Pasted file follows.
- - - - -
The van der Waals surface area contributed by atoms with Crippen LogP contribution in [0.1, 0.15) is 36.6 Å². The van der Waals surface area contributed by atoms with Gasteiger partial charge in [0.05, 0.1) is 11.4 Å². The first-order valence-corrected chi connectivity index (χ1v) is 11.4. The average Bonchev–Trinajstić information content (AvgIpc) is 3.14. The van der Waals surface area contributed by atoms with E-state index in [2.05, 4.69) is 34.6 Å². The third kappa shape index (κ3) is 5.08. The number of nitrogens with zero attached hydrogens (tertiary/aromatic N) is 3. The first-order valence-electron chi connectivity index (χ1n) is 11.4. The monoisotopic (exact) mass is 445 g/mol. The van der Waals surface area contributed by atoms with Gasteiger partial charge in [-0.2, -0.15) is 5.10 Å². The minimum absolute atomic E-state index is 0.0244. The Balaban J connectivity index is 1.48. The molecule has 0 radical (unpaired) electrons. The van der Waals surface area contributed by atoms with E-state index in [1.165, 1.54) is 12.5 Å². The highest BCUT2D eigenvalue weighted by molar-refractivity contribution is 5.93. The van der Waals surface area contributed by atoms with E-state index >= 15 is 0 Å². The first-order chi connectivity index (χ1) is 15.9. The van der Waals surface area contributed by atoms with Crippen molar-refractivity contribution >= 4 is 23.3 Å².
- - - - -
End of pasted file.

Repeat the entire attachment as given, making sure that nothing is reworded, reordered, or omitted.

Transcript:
The van der Waals surface area contributed by atoms with Crippen LogP contribution in [0.1, 0.15) is 36.6 Å². The van der Waals surface area contributed by atoms with Gasteiger partial charge in [0.05, 0.1) is 11.4 Å². The first-order valence-corrected chi connectivity index (χ1v) is 11.4. The average Bonchev–Trinajstić information content (AvgIpc) is 3.14. The van der Waals surface area contributed by atoms with E-state index in [2.05, 4.69) is 34.6 Å². The third kappa shape index (κ3) is 5.08. The number of nitrogens with zero attached hydrogens (tertiary/aromatic N) is 3. The first-order valence-electron chi connectivity index (χ1n) is 11.4. The monoisotopic (exact) mass is 445 g/mol. The van der Waals surface area contributed by atoms with Gasteiger partial charge in [-0.2, -0.15) is 5.10 Å². The minimum absolute atomic E-state index is 0.0244. The Balaban J connectivity index is 1.48. The molecule has 0 radical (unpaired) electrons. The van der Waals surface area contributed by atoms with E-state index in [1.165, 1.54) is 12.5 Å². The highest BCUT2D eigenvalue weighted by molar-refractivity contribution is 5.93. The van der Waals surface area contributed by atoms with E-state index >= 15 is 0 Å². The first-order chi connectivity index (χ1) is 15.9. The van der Waals surface area contributed by atoms with Crippen molar-refractivity contribution >= 4 is 23.3 Å².